A Labour MP’s bill to entrench the seven Māori seats will not have the numbers to pass due to opposition from both NZ First and National.
Rino Tirikatene, who holds the Te Tai Tonga seat for Labour, had his member’s bill drawn out of the ballot last week.
His bill would give the seven Māori seats the same protection as the general seats, meaning a 75 per cent majority is needed to overturn them – currently Māori seats can be abolished with a majority of just 51 per cent.
Even if NZ First did support it, it would not become law. Any bill which seeks to entrench a section with a 75% majority itself needs a 75% vote in favour at the committee of the house stage, under Standing Orders.
The argument that the Maori seats should have the same protection as the general seats is superficial and misleading.
Without general electorates, we don’t have MMP. Abolishing electorates would be a major constitutional upheaval. It would negate the referenda results implementing MMP.
The inclusion of Maori electorates does not change the basic electoral system. In fact the Royal Commission recommended the Maori electorates not be part of MMP.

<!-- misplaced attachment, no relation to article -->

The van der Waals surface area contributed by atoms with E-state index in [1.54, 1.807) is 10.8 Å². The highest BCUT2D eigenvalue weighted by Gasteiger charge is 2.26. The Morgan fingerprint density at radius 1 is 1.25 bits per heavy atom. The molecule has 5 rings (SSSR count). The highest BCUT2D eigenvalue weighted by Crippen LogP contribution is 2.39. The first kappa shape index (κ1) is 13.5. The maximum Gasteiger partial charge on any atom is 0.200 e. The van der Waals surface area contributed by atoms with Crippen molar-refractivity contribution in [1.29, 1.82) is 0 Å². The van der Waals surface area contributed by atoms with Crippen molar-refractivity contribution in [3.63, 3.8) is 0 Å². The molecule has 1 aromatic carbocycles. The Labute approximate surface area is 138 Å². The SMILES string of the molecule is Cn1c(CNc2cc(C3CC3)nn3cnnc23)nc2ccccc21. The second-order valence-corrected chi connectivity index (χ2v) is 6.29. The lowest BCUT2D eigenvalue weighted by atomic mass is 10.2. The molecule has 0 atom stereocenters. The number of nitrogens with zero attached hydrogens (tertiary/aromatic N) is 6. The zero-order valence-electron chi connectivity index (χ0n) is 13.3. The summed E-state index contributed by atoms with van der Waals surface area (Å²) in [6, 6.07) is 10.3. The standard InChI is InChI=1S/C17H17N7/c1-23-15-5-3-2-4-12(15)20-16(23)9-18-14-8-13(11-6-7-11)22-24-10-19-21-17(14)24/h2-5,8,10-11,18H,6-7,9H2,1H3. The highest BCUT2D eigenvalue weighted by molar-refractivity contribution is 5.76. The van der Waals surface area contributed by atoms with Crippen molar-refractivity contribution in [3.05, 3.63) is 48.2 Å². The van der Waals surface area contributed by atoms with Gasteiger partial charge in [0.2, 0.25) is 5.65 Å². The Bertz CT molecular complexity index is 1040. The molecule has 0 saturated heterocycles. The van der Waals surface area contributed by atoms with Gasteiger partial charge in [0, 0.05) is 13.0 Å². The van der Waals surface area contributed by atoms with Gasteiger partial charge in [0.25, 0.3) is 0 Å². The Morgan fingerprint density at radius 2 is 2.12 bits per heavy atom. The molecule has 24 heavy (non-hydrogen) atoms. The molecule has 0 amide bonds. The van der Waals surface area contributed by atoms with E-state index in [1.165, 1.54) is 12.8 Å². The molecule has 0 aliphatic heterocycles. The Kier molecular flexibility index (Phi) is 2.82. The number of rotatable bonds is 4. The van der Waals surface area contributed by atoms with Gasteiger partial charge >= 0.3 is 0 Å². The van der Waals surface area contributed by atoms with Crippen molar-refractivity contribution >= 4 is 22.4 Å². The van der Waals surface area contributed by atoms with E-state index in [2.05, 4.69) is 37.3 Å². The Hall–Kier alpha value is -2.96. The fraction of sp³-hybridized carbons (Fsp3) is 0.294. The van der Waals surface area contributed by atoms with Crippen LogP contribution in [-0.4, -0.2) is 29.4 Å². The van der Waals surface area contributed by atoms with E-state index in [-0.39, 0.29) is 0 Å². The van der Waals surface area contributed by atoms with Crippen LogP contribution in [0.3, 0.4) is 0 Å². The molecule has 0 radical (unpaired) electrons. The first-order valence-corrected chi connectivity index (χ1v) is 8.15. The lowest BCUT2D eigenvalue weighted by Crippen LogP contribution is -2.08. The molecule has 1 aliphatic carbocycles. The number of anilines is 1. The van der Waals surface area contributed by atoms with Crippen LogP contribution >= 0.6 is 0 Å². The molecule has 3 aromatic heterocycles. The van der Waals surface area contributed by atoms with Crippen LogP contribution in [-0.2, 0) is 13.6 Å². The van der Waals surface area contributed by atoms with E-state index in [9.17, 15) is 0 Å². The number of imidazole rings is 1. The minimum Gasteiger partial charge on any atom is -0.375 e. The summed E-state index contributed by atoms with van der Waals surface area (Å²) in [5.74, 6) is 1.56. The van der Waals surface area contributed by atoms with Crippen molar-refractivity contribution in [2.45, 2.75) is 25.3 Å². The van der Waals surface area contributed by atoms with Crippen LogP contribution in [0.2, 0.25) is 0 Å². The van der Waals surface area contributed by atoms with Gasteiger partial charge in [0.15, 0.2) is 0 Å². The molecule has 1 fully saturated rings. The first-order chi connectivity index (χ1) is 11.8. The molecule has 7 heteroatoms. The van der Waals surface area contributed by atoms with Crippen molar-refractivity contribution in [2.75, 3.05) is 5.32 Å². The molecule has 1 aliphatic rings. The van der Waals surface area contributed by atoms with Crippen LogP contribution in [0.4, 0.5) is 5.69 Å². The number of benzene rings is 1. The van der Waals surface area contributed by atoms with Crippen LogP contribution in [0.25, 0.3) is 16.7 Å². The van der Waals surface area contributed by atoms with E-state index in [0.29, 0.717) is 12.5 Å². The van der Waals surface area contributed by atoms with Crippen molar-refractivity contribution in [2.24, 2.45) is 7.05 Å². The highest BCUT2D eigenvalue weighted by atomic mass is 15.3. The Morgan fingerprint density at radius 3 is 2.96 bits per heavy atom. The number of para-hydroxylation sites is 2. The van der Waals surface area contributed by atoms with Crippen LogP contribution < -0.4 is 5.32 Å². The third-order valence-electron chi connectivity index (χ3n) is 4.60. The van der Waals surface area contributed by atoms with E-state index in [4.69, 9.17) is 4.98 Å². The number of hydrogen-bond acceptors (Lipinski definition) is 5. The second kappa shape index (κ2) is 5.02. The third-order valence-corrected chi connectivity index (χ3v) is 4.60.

Doing away with the Maori electorates will just mean seven fewer electorates, and seven more List MPs. Actually it might be just five or six fewer as we would then have more North Island seats. But anyway the only difference is everyone would be on the general roll.
I don’t actually advocate taking away the Maori seats without the agreement of Maori. But neither do I support entrenching them.
I believe there should be a referendum every ten years on whether they should be abolished as the Royal Commission recommended, and in return the threshold for Maori parties eliminated.
For a referendum to pass, I would advocate a majority of all voters plus a majority of voters of Maori descent would have to vote in favour.